[Coral-List] 82 coral species listing

Keith Carlisle kmcarlisle_1999 at yahoo.com
Wed Jul 11 16:21:44 EDT 2012

I realize that this issue of ESA listing of corals has been beaten to death, but I want to add a slightly different perspective.
I'm currently a graduate student in coastal environmental management, but before returning to school, I practiced law for 15 years. Most recently, I served as legal counsel for a very large auction house, and one of my responsibilities was to ensure that any animal materials (e.g., ivory or coral) imported, exported or sold by the auction house was done so legally. A lot of coral came through our doors, primarily in the form of carved jewelry and decorative art, but also large pieces of uncarved acropora and other stony corals. To the extent the coral or any other animal material was of a species that was legally protected under the ESA or CITES (or could not be identified with reasonable certainty), we turned it away unless there was proper documentation evidencing that it was an antique within the legal definition and had entered the country legally. The amount of coral the auction house sold, however, pales in comparison to the amount sold through
 souvenir/curio shops and through the aquarium trade.
From my perspective, if there's reasonable evidence that a species is threatened or endangered, allowing continued trade in that species is highly irresponsible.  ESA protection may or may not ultimately save most of these corals, but by restricting other pressures on them (such as commercial trade), we buy more time to understand and address more serious coral stressors and/or to allow them to adapt to changing climatic conditions. For me, that's justification for ESA listing.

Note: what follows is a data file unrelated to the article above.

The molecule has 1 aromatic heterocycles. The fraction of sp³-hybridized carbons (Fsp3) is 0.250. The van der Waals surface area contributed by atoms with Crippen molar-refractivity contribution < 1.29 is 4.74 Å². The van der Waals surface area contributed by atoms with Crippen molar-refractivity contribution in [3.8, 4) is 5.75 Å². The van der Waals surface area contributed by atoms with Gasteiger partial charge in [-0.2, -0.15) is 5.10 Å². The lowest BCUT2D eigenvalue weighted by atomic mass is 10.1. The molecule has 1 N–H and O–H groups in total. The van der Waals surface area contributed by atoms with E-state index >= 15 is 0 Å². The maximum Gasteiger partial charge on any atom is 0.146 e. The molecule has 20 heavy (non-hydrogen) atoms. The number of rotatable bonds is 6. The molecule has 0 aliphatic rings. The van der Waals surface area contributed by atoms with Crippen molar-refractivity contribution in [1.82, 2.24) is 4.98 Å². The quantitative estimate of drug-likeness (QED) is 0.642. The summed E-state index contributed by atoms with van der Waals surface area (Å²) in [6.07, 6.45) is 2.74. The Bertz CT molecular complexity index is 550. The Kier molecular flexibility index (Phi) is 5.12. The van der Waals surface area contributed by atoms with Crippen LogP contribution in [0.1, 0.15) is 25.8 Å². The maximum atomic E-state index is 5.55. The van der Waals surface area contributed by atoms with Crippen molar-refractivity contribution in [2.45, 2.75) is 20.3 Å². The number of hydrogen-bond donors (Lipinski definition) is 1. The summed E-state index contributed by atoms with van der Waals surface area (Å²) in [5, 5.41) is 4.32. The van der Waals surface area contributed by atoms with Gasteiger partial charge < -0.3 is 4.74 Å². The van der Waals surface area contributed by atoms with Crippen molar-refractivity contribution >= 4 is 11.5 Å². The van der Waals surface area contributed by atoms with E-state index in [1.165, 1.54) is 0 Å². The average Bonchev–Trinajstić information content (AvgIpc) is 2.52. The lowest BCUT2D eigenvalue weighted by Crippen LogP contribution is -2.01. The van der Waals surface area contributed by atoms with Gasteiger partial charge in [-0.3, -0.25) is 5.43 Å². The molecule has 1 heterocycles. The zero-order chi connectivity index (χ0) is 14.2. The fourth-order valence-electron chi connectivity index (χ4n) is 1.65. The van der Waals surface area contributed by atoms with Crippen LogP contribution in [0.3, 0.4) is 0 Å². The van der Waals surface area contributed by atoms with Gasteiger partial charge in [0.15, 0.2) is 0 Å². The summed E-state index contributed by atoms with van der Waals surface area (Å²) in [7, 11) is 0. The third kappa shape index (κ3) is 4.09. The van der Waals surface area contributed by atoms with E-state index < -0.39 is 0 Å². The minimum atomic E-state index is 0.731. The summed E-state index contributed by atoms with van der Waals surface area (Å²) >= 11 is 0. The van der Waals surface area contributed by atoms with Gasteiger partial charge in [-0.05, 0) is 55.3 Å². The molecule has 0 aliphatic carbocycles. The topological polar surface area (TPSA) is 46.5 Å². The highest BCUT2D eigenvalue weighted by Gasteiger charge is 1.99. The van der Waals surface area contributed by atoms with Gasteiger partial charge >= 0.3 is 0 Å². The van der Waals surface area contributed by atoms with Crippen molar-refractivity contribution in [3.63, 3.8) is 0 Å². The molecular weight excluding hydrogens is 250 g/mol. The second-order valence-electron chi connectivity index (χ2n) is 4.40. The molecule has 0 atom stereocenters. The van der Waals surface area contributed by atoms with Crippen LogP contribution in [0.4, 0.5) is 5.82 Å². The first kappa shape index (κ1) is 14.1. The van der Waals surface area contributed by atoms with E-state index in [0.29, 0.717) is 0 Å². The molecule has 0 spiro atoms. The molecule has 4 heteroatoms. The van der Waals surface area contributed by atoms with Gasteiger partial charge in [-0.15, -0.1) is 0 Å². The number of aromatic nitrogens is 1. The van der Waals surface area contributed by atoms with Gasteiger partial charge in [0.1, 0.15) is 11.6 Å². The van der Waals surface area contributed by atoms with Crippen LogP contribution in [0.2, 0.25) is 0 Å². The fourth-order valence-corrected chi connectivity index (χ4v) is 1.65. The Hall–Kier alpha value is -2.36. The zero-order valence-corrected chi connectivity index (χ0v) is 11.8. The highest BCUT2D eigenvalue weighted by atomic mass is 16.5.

Keith Carlisle

From: John Bruno <jbruno at unc.edu>
To: coral-list at coral.aoml.noaa.gov 
Sent: Wednesday, July 11, 2012 12:54 PM
Subject: [Coral-List] 82 coral species listing

Gene Iv'e been reading your posts on the potential listing of 82 new coral species under the ESA. Last time this issue came up (with the Acropora listing), I largely agreed with you (e.g., your arguments in Shinn MPB 2004). 

But Iv'e changed my mind. And I think you are asking the wrong question. ESA listing is designed to facilitate recovery of a "threatened" species. I see your point, but the time machine argument doesn't really make sense.  Acropora is tricky since it was largely wiped out by WBD which I agree with you, was not linked to ocean warming.  But for many of the new 82 species, warming (and subsequent disease and bleaching and eventual acidification) are indeed major causes of the decline.  But more importantly, removing these stressors is key to successful restoration, which again, is what the ESA is all about.  How will ESA achieve this?  As others have pointed out, ESA listing of corals (and other species like Polar Bears) is a tool that can be used (e.g., via the EPA) to regulate greenhouse gas emissions. Obviously, the coral listing alone will not save reefs, but in my view the listing it is an important and valuable step forward.  

John Bruno

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